Why my hero Keating is wrong on China and our national security

Thursday 23 September, originally published in The Sydney Morning Herald.

Paul Keating is a living legend, a great prime minister who had a vision for our place in the world. He was right about the Asian century and led us to think about Australia as part of Asia, not from Asia.

In an article in The Age and The Sydney Morning Herald on Wednesday, Keating colourfully and rightly highlighted the narrowness of Prime Minister Scott Morrison’s foreign and defence policies, yet his attacks reveal that – like Morrison – he has fallen into the trap of binary thinking: that Australia’s only choice is between a declining United States or a rising China.

Both are stuck in that paradigm rather than considering an alternative: a middle power path for Australia.

The fiasco of the government’s mismanagement of the submarine contract with France – its $40 billion budget blowout, delays and uncertainty around Australian jobs – led me earlier this year to call for a rethink of the deal and consideration of other options. The AUKUS deal announced with the US and Britain last week, while astute as a defence-capability decision, has limitations. It is not a strategy inclusive of broader partnerships and its execution has alienated France, a partner in the region, and risks overlooking others such as Indonesia, Japan and South Korea.

It is only one defence element in what should be a much broader multilateral diplomatic, defence and development engagement in the Indo-Pacific. We need a deeper collaboration with our partners to prop up and secure the liberal, rules-based order on trade and security. I have called this a “fulcrum of middle powers” that works with enough strategic weight to prop up that order.

Keating is wrong when he argues the AUKUS submarine deal reduces our sovereignty and operational independence because it would bring us under the “command” of the US. This misunderstands interoperability. We buy equipment from all over the world, but this does not reduce our sovereignty. Interoperability allows our equipment to work with that of our allies. It does not tie us to their operational command.

Keating also states that by strengthening our military capabilities we are accelerating an inevitable conflict with China. But the capability of our forces work so that the better they are, the more likely we deter other nations from conflict and channel them towards diplomacy.

It may be a coincidence that China announced its desire to join the Comprehensive and Progressive Agreement for Trans-Pacific Partnership immediately after the AUKUS announcement. In my view, we should take this as a good sign, as the potential of Australia’s greater capability leading another nation towards more diplomacy.

Beyond AUKUS, Keating downplays the changed geostrategic realities in the Indo-Pacific and the increased aggressiveness of Xi Jinping’s China. This aggressive wolf diplomacy has been directed not solely towards Australia but at many other countries such as Norway and Canada. Keating downgrades China’s retaliatory tariffs on Australian exports as “not a military aggression”. Has he forgotten that Australia’s prosperity relies on trade?

Keating is wilfully blind to China’s international aggression through cyber-attacks, which have caused major disruption to our university and corporate sectors.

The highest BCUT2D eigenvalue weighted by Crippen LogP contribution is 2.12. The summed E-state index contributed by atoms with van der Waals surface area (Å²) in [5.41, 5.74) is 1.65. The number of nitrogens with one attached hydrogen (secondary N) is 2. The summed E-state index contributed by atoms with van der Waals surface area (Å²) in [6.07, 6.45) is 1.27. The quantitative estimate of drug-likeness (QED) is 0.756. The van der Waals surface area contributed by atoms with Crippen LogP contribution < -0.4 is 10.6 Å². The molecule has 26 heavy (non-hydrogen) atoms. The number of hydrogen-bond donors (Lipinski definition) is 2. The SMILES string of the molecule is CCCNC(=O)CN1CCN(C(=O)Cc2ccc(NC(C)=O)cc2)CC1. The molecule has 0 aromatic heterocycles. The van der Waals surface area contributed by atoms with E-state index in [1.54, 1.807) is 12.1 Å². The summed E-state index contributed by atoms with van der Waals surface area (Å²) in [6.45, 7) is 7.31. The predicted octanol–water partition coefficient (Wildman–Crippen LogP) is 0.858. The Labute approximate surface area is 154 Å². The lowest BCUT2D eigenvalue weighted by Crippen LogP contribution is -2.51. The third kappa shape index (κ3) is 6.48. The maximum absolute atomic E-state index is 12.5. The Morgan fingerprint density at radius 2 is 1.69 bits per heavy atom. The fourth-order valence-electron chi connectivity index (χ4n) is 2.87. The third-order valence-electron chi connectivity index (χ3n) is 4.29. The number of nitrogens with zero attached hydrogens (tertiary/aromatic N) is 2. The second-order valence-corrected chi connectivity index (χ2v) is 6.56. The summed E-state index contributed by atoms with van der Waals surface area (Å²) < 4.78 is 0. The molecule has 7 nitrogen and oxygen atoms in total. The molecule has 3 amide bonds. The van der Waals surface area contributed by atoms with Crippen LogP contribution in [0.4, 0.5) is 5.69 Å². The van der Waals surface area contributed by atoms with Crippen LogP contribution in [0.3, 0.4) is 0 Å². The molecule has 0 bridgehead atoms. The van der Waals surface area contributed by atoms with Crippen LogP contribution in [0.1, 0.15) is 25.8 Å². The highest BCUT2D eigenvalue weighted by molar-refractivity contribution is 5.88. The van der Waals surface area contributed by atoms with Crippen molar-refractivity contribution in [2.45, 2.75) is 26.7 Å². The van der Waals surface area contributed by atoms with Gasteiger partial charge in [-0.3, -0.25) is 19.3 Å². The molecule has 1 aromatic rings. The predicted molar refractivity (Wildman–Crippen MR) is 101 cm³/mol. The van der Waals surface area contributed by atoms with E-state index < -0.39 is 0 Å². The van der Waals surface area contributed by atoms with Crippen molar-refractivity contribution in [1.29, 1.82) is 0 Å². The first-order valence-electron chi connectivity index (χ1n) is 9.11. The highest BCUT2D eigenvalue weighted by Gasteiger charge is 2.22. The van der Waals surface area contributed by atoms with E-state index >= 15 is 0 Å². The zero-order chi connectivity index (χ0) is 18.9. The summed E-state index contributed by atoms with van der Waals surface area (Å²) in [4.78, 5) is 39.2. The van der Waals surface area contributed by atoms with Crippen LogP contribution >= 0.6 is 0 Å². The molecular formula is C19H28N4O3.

Nor should Chinese island-pumping in the South China Sea, as Keating describes it, be let through to the keeper. China is knowingly breaking international law to create an artificial border risks freedom of navigation in international waters, which are critical to our trade and prosperity.

And there is the blatant abuse of human rights in Tibet, the Uyghur labour camps and the brutal shutdown of the Hong Kong democracy movement, which Keating blithely describes as “political domestic mismanagement”. It’s wrong for Keating to so casually discount China’s aggressiveness.

According to Keating, Australia’s response has been to run straight into the arms of the Anglosphere as our security guarantor. Yes, the US has played this role. Especially post-Vietnam, US primacy ensured regional stability and prosperity.

But Keating misses the main point. The US can’t play this role alone anymore. The Afghanistan and Iraq wars have weakened the US and China has become more powerful. The US must work with nations in the region, such as Australia, to protect the liberal rules-based order.

Increasing our own capabilities means we do have to become more independent and commit more diplomatic, defence and development resources to this effort. It does not mean we must be wedded to the US.

It is also wrong for Keating to conflate federal Labor’s approach to China with Morrison’s. Labor does not see China solely through the prism of threat or conflict. Our stance is to continue to engage constructively with China, keeping dialogue open.

Keating’s critique, and indeed mine, that Morrison’s foreign policy lacks vision is valid. Labor understands that Australia’s national interests are best served through a stable, secure region in which nations play by the same trade and security rules.

We need an Australia that invests in the development of its neighbours, conducts sophisticated diplomatic engagement and maintains regional security and stability with our allies – all critical to our prosperity.

Peter Khalil is the federal Labor Member for Wills. He was a national security adviser to prime minister Kevin Rudd and worked at both the Department of Defence and the Department of Foreign Affairs and Trade.